The restoration of the historic Gwambygine homestead has been celebrated with a gathering of those associated with the project at the property last month.

Work on the old homestead situated along Great Southern Highway south of York took almost 12 months to complete.

About 70 people attended the function on December 4 to unveil the completed project. The formalities were performed by president of the Royal WA Historical Society, Hon Robert Nicholson. He gave a resume of the history of the homestead and the Wittenoom, Hicks and Clifton families who had been owners of the property over the past 175 years.

Among the others present was Tony Clack from the River Conservation Society, which was responsible for the homestead and the Gwambygine pool being placed on the state heritage register.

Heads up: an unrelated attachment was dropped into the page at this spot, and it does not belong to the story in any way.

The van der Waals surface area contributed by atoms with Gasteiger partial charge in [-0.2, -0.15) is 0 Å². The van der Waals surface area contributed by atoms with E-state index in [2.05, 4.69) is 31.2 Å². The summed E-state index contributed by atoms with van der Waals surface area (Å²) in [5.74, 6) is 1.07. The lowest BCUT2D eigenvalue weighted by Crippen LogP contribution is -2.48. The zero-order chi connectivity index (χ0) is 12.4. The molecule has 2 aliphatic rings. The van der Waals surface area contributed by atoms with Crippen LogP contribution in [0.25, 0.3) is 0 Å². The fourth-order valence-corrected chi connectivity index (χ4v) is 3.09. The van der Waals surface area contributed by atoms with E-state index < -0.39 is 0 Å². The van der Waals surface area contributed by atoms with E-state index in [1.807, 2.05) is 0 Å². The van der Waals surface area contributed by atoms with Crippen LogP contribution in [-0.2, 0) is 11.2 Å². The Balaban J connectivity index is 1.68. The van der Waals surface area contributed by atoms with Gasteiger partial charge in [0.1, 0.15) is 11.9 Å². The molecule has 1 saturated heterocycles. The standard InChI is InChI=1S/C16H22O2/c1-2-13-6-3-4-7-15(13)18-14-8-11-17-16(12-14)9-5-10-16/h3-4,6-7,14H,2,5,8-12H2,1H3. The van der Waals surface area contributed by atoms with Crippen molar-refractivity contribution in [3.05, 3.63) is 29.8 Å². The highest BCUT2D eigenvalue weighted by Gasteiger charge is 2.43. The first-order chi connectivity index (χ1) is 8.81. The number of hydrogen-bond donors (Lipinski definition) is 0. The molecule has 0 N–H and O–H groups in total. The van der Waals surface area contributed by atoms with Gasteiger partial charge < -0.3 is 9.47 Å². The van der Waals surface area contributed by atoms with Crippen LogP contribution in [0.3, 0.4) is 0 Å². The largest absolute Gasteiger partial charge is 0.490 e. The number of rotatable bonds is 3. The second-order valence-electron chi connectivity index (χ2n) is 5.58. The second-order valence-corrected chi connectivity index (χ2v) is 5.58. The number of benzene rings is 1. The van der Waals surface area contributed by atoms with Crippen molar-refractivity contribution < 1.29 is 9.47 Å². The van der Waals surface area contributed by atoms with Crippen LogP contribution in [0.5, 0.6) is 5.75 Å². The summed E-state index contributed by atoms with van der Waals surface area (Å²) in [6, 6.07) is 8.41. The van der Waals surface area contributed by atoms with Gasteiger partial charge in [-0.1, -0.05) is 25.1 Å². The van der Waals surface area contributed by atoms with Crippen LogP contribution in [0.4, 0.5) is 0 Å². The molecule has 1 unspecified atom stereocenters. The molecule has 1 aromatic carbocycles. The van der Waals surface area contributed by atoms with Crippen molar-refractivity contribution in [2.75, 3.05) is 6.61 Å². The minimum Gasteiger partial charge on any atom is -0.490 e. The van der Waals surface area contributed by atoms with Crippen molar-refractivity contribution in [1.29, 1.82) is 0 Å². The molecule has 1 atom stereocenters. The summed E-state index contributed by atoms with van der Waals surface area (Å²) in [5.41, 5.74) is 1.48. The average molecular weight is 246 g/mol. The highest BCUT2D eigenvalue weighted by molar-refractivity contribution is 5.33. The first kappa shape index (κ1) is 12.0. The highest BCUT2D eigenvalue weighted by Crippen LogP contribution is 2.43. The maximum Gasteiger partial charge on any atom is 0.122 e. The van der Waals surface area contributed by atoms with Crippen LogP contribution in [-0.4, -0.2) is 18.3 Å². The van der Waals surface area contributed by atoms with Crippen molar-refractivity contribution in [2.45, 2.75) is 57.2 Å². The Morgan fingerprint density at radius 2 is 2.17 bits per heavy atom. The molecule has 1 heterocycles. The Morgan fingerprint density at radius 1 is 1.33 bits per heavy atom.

It was the Society’s sponsorship of a grant application that obtained $100,000 for the project from the Federal Department of Water Environment, Heritage and the Arts. An additional grant of $30,000 was received from the WA Heritage Council for the work.

Author of a history of the Wittenoom family, Pamela Statham Drew, outlined the events that resulted in the Federal grant money being allocated to the Gwambygine Homestead Project. The Wittenooms were the settlers who established the Gwambygine property during the 1830’s.

The current owner of the Gwambygine property, Mrs Margaret Veneries, gave a short talk about her years growing up at the homestead.

Also present was heritage architect, Ron Bodycoat, who was project manager. He and historian, Robyn Taylor, were responsible for the conservation plan.

The homestead will be open to the public at regular times and for special group tours.

Lindsay McNeill

ABOVE: At Gwambygine homestead on December 4 (L-R): Pamela Statham Drew, Ron Bodycoat and Margaret Veneries at the launch.